I watched as the screen recounted a litany of explosions on launch pads in Europe, the US, and South America. "That was from the early days of the US space efforts, back in the Cold War. They used chimps in some of the early flights to test the safety of the supersonic environment on a humanoid shape."

Cuong reacted as if I had slapped him in the face. He bounced back on the booth's bench, and then forward again. His mouth hung in a big "O" of shock. "But, what did they call that?"

"Call it? I don't know. 'Space monkey program'? I don't think it had a name." I stared back at Cuong. Now he was finally paying attention? "You didn't know about the space monkeys?" I asked him.

"Space monkey?" the waitress asked thoughtfully.

The two scientists turned to her, and I saw shock appear on their faces.

I looked from one to the other, and back at the screen when the live footage resumed. There was the young Dalai Lama, shaking hands with the secretary-general of the UN. Then the presidents of France and Brazil were greeting our Prime Minister. Everyone was ignoring the wind and drizzle and looked downright pleased with themselves. In all of history, not many firsts would beat First Contact, and their names would be immortalized. Time was now short—the whole thing would be starting soon.

"Look," I said, not taking my eyes from the screen, "you two aren't thinking–"

"Oh yes, we are," Cuong said, cutting me off. "It explains so much: its lack of response to speech or signing or music; its failure to complete the pattern matching or the mathematical puzzles. The underdeveloped communication center in its brain. It probably communicates, but in a limited way we haven't discovered not only because it's alien but because it's not sentient. We can't get an explanation of its mission or technology because they're not its mission or technology. A different species sent that poor creature up in space and it just happened to land here!"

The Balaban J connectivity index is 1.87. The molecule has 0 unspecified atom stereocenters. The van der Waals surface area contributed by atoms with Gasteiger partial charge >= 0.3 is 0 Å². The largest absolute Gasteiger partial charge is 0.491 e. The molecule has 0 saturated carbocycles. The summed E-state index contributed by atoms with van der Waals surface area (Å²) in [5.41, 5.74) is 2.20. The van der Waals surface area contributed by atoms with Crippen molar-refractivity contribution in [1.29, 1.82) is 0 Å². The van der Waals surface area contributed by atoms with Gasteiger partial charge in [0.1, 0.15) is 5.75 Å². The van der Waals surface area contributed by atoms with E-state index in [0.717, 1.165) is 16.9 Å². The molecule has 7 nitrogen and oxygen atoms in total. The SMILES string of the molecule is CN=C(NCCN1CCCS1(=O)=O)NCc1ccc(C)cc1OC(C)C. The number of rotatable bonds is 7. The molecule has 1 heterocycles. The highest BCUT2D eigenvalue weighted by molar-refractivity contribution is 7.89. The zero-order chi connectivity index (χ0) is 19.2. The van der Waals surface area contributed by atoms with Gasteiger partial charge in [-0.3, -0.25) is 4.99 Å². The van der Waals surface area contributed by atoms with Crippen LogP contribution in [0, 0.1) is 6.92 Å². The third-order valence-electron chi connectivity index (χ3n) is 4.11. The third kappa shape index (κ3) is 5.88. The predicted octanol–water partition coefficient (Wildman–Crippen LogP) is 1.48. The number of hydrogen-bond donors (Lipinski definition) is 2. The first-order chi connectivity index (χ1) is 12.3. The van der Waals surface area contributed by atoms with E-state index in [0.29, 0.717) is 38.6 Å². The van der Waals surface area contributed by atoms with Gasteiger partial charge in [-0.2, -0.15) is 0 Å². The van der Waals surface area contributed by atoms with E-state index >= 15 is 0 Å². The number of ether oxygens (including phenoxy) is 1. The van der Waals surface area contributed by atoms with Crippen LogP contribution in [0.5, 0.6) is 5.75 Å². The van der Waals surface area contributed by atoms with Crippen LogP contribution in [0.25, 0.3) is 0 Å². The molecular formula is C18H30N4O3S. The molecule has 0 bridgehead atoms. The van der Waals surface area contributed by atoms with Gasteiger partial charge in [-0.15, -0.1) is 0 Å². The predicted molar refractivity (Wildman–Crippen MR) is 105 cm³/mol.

As the image panned across the dignitaries, I caught a glimpse of the young woman from the PM's office who'd contacted me about this job in the first place. "Jane?" I asked, distracted again by the TV screen.

But Jane just nodded at the television slowly, not saying a word. She had gone flush. "This was supposed to make my career. I've been talking to three top Universities...."

Cuong began to laugh. I watched him bouncing his fists lightly on the table with delight. "Rover's a space monkey!" Cuong exclaimed. "ET space monkey!" Jane gave him a sour look.

Watching the two scientists, I realized that they'd lived their entire lives in this inward-turning era, beyond the commercialization of the Space Age. It simply hadn't occurred to any of them to consult with our own abandoned exploration of space while conducting their research. And it hadn't occurred to me to ask if they'd brushed up on something I'd seen as a kid way back in the 1970's. I did some math: they would have been in school in the 2010's.

"Have either of you heard of Laika?" I asked. I got two blank looks in response. I looked back at the screen. The world's leaders were about to introduce themselves to some distant planet's chimpanzee. Or maybe dog. This would be an embarrassment on Earth when people figured it out. And some day the space craft's true designers were going to arrive, and wouldn't we look silly then?

Laughing, the waitress walked toward the characters at the bar. "Hey, you should hear this!"

Thinking of the young woman from the PMO again, I reached for my phone.

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rand()m quote

Some people talk about living every day like it might be their last. Maybe that's good advice. Carpe diem and all that. But perhaps it's better to try to live every day like it might be everyone's last. If there are people in your life who are important to you, let them know...

—Mark Bedford (quote taken from posting to fray.com)